Suppose we work inside MLTT with equality reflection (extensional MLTT). Assume I postulate existence of Streams as final co-algebra for the suitable functor.

Is that enough to prove the bisimulation principle:

R : Stream A β†’ Stream A β†’ π•Œ
R-head : (xs ys : Stream A) β†’ R xs ys β†’ xs.head ≑ ys.head
R-tail : (xs ys : Stream A) β†’ R xs ys β†’ R xs.tail ys.tail 
bisim : (xs ys : Stream A) β†’ R xs ys β†’ xs ≑ ys

If not, what extra must be assumed to prove it? Do I need to assume a co-induction principle for (xs ≑ ys)? As in assume that (_ ≑(Stream A) _) is the final indexed co-algebra or something?

  • $\begingroup$ You almost sound like a student of mine who's currently formalizing this stuff as a class project. $\endgroup$ Commented May 31, 2023 at 7:12
  • $\begingroup$ Unfortunately, I am not them. You can tell me the answer, I won’t disclose it to them, I promise πŸ˜‚ $\endgroup$
    – Russoul
    Commented May 31, 2023 at 7:44
  • 1
    $\begingroup$ The other day the students asked how to derive equality from bisimilarity. The answer given by Danel Ahman was: "You will need a postulate for that." (This was Agda.) $\endgroup$ Commented May 31, 2023 at 12:17
  • 1
    $\begingroup$ I believe the standard approach is to consider $Ξ£_{xs,ys : \mathsf{Stream}_A} R\ xs\ ys$. This can be given a 'simultaneous step' coalgebra structure due to the premises on $R$. Then both projections ($xs$ and $ys$) are coalgebra homomorphisms to $\mathsf{Stream}_A$, so must be equal (by finality). So, did you try that? $\endgroup$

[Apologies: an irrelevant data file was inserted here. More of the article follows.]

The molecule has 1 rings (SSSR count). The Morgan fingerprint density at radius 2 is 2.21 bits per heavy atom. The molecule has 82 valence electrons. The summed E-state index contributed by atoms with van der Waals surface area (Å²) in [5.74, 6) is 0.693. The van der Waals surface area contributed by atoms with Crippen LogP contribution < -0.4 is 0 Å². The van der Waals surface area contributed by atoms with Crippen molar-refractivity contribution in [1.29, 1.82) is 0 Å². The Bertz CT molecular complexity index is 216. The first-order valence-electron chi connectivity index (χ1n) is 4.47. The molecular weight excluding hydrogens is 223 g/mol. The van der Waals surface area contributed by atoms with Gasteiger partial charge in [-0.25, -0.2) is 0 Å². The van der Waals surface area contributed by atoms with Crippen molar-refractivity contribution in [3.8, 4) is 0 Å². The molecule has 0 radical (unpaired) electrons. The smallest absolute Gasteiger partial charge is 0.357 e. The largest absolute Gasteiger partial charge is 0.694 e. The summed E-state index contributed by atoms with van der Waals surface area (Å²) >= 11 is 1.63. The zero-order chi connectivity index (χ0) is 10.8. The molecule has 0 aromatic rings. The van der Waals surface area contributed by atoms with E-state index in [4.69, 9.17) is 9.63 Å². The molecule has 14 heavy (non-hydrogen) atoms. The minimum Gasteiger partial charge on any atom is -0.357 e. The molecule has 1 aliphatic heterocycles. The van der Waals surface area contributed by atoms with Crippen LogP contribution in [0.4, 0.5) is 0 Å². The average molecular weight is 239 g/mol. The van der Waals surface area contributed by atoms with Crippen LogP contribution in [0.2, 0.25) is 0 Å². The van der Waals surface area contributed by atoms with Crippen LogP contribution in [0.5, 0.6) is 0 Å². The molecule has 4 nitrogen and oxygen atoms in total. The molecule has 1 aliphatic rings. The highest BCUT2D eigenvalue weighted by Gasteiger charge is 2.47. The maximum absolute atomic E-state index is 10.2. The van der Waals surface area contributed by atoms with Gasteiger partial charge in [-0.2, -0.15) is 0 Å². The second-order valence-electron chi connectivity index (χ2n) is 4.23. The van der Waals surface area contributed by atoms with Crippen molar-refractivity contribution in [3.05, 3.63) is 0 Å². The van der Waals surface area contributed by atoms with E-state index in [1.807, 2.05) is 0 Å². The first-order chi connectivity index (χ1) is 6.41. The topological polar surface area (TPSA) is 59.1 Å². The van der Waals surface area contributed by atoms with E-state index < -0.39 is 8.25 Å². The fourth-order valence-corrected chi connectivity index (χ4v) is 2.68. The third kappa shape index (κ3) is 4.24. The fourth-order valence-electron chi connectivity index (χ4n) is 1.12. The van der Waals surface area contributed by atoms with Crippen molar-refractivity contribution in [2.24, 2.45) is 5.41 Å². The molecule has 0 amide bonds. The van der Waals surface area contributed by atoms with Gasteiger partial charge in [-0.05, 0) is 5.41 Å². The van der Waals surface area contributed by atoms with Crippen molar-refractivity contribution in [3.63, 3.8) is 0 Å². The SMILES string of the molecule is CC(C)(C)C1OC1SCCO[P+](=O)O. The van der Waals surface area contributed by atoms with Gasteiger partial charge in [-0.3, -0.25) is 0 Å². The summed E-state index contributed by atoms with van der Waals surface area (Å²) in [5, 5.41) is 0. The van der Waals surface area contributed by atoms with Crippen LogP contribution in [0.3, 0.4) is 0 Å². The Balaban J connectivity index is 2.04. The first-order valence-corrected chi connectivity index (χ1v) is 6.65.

– Dan Doel
    Commented May 31, 2023 at 15:52
  • $\begingroup$ @DanDoel Thanks! That works. $\endgroup$
    – Russoul
    Commented Jun 1, 2023 at 17:22

1 Answer 1


The universal property of final coalgebras can be formalized as

unique-ana : βˆ€ (f : A β†’ B Γ— A) (g : A β†’ Stream B) β†’
  unfold ∘ g ≑ mapβ‚‚ g ∘ f β†’ g ≑ ana f


unfold : Stream B β†’ B Γ— Stream B   -- Final coalgebra
ana : (A β†’ B Γ— A) β†’ A β†’ Stream B   -- Anamorphism of a coalgebra
mapβ‚‚ : (A β†’ S) β†’ B Γ— A β†’ B Γ— S     -- The functor (B Γ—_)

Assuming functional extensionality (which you have in ExtMLTT), unique-ana is indeed equivalent to the bisimulation principle, aka. stream extensionality:

stream-ext : s β‰ˆ t β†’ s ≑ t


_β‰ˆ_ : {A : Set} β†’ Stream A β†’ Stream A β†’ Type₁  -- Bisimilarity
s β‰ˆ t = Ξ£[ R ∈ (Stream _ β†’ Stream _ β†’ Type) ]
  R s t Γ— (βˆ€ {u v} β†’ R u v β†’ (u .hd ≑ v .hd) Γ— R (u .tl) (v .tl)))

The trick is to view a stream s : Stream A as a coalgebra index s : β„• β†’ A Γ— β„•, which given an index i returns the i-th element of s and the incremented index i+1. Define drop i s as the stream after dropping the first i elements of s. The universal property unique-ana tells you that drop i s = ana (index s) i. Then s β‰ˆ t β†’ s ≑ t can be proved as follows:

≑ drop 0 s         -- by definition
≑ ana (index s) 0  -- by unique-ana
≑ ana (index t) 0  -- by fun-ext and s β‰ˆ t
≑ drop 0 t         -- by unique-ana
≑ t                -- by definition

Note that the bisimulation principle is a coinduction principle for the identity type on streams: in your formulation, the premises above the bar is a coalgebra (an object R and a morphism R ~> F R for a certain endofunctor F) and the conclusion is the anamorphism R ~> _≑_.


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